The day after being dumped by his long term girlfriend Sophie, Jim leaves his house for work only to (eventually) realise undead apocalypse has swept the globe over night. His zombie film enthusiast manic brother Phillip soon joins up with him and together they set out on a pre prepared plan, they are to check in on their parents, then Jim is going to check on his ex, finally they are going to head out to a remote area of Wales to sit out the apocalypse. With hordes of undead, psychos and a Doomsday cult in the way though things don't go quite as smoothly as planned...
Any fears this would not be a good book were pretty much dispelled immediately, Bradshaw has a way of writing that is both inviting and fun, his descriptions and comparisons of situations, and the way his characters interact are all so well written. There is a near perfect blend of horror and comedy, a juxtaposition that usually goes well together. The humour comes from the writing style, a style that reminded me quite a bit of Robert Rankin's books, there is a farcical world environment on show, one where everyone gets caught up in the little details and the threat of world wide extinction does not play on people's minds too much. This is best displayed in the character of Phillip who is just a power house of mad energy and inappropriate lines, the type of character who when him and a group are in a petrol station shop surrounded by the undead he starts singing a song about a legless zombie. Being a huge fan of zombies you get the impression he is just in his total element. At times the personality of this character threatens to over shadow everyone else, there is a small cast of good guys but even so one or two I felt I knew nothing much about due to Phil being the centre of attention. It's just good that he is a legitimately funny person, a lot of the humour came from him and Class Three is all the better for it.
There is also lots of horror, without the comedy there is enough here to be a straight up horror as the violence is deep and at times I felt quite repulsed. The descriptions of victims of the undead, as well as victims of other humans is intense, people get ripped into chunks, all described in intimate detail, eye balls gauged out, intestines pulled out of stomachs, torture, random violent acts and brutality. The ghouls are able to easily pull people apart when they get a hold of them, you could say this is unrealistic but Bradshaw is obviously such a huge zombie fan himself, none of what his creatures do would seem out of place in one of the classic George Romero films such as Dawn of the Dead and Day of the Dead. In general there are a lot of odes to media, it is strange to say, but it is refreshing to read a zombie novel where they were already ingrained in the book world's popular culture, the description of Phil's flat laden with films and figures sounded like a spit of mine, one of the plot points is that he is making a real life version of Max Brooks's Guide to the Zombie Apocalypse, carrying around a huge bag full of different tools and weapons he wants to get field practice with. As well as mentioning such cult classics such as The Battery and Stalled the characters themselves often speak using lines from such films as Aliens, Shaun of the Dead, even some Monty Python thrown in for good measure.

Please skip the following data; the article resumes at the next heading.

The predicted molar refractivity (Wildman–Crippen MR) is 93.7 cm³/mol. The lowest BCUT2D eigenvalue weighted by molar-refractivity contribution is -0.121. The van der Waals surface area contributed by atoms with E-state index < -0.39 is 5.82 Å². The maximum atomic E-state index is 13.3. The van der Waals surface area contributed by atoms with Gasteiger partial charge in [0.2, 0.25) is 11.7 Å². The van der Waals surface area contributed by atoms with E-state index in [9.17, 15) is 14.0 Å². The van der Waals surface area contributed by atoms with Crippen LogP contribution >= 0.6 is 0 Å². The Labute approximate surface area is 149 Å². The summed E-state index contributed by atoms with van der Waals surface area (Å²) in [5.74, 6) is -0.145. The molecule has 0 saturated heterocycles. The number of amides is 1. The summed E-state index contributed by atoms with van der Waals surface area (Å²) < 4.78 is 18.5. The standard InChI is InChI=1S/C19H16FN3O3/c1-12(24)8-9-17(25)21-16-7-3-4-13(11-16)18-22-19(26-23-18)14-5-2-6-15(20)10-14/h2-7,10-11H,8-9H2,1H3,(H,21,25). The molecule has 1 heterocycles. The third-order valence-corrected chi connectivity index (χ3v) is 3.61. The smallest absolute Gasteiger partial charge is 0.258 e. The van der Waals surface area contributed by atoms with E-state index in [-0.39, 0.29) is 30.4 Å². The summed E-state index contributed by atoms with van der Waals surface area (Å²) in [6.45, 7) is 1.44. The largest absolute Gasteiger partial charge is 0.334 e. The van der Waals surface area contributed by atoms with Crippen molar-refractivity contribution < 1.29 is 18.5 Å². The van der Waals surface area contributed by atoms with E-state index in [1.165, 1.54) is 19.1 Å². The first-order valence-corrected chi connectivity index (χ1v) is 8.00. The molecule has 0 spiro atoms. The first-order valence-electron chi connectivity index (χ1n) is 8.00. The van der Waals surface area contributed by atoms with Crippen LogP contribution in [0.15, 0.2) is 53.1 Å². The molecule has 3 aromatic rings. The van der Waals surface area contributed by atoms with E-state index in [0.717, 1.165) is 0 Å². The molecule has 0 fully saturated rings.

Class Three does a lot of interesting things that seemed quite clever. I loved how seemingly random unrelated chapters would down the line make sense and have bearing on the plot, revealing secrets that give those chapters deeper meaning. I loved that despite the story having some clear antagonists they never actually ever meet up with our heroes, the sub plot with them going it's own way and only occasionally effecting the main storyline. I spent the whole novel waiting for an inevitable show down and it again felt refreshing that it never actually occurred. Talking of the antagonists, the fact that they seemed pretty much like an evil version of Jim and Phil was an interesting contrast between the two plots. A few of the chapters follow a zombie and kind of his perspective on what is going on, as well as feeding back again into the main plot by foreshadowing areas the heroes will go to I did wonder if the name of the followed zombie; Colin was purposely chosen due to the indie film Colin that itself revolved around the perspective of following a zombie from his inception. If it was then that was clever on so many levels.
The story as it was is not too surprising in it's general scope, reminded me a bit of Shaun of the Dead at times, there were all the elements I had seen countless times before, but the fun of the zombie genre is that following a well worn path still makes for a fun time. Bradshaw states at the start of the book several rules for his world, one being that stupid people wont last very long which was good to see implemented, another one was that bites didn't turn people, not something I see very often. He also seemed to realise the true fear factor of zombies is their sheer numbers, at several points this is demonstrated when never ending hordes attack and overwhelm.
I really enjoyed Class Three, it was far better than I expected it to be (to my shame) and was genuinely amusing whilst at the same time being grim as hell at times (in this world even children are not zombie proof). It shows the quality that the worst thing I can think to say about the novel is that the title Class Three is pretty awful at giving an impression of what it was going to be like. From an outsiders initial perspective I thought first this was the third book in a series, and second it was going to be something to do with schools! Title aside I loved this book and completely recommend it to fans of zombie fiction.